The World Economic Forum’s Climate Initiative supports the scaling and acceleration of global climate action through public and private-sector collaboration. The Initiative works across several workstreams to develop and implement inclusive and ambitious solutions.

This includes the Alliance of CEO Climate Leaders, a global network of business leaders from various industries developing cost-effective solutions to transitioning to a low-carbon, climate-resilient economy. CEOs use their position and influence with policy-makers and corporate partners to accelerate the transition and realize the economic benefits of delivering a safer climate.

Contact us to get involved.

Current ground zero

Urgent changes are also happening in the Arctic. It is a critical part of the global warming trend, and the annual temperature rise there is now four times faster than the global average.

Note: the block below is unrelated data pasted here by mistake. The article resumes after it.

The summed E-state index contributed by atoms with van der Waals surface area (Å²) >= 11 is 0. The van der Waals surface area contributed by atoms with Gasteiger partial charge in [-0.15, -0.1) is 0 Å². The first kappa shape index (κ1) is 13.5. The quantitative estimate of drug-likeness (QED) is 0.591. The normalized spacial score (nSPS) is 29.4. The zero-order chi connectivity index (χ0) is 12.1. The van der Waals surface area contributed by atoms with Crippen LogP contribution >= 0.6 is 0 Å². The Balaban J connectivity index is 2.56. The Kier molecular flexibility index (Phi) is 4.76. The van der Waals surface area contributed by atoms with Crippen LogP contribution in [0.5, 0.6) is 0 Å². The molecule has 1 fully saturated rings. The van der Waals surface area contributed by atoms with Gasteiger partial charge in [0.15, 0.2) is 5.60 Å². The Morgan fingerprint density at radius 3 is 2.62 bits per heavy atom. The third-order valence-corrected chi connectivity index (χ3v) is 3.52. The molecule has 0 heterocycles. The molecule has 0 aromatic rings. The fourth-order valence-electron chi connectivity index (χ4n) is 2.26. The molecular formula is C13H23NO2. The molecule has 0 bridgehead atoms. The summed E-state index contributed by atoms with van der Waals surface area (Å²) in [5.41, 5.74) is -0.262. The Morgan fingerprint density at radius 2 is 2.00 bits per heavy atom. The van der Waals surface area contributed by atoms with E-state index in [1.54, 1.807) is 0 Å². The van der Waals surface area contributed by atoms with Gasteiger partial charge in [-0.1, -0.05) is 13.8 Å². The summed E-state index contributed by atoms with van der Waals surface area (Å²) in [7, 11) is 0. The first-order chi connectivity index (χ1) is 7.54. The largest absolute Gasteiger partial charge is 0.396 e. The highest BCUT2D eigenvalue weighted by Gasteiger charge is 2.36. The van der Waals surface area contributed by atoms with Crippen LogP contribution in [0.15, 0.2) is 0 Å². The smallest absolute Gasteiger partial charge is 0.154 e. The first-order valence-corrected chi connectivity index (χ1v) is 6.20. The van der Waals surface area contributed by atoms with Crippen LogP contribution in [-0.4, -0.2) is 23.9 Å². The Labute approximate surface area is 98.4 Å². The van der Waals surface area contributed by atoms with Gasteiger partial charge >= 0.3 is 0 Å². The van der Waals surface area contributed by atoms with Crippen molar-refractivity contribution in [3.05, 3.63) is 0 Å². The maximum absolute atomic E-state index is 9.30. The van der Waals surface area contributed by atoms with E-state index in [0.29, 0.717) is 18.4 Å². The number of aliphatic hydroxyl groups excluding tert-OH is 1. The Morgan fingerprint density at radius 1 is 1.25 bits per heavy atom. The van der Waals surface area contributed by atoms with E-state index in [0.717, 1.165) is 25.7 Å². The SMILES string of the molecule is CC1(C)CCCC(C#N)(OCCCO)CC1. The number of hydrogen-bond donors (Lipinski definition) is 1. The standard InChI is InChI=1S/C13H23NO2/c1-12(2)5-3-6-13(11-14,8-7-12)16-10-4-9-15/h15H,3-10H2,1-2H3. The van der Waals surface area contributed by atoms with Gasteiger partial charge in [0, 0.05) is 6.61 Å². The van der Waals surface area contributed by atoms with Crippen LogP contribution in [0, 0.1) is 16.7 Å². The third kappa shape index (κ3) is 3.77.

As the Arctic temperature rises, sea-ice thins and melts – revealing larger areas of blue ocean to the summer sun. Where ice reflects heat away, the blue seas absorb the sun’s energy, accelerating local heating effects. Every winter, the sea is covered again in ice. However, the thickness is now insufficient and rapidly melts in the summer. As the area of exposed ocean increases, the absorption of heat accelerates – speeding and stretching the spread of ice-melt.

What happens in the Arctic doesn’t stay in the Arctic

The Arctic links into global weather systems in surprising ways. The local, rapid summer temperature rise distorts the high-altitude polar jet stream, shifting temperature and weather patterns around the globe.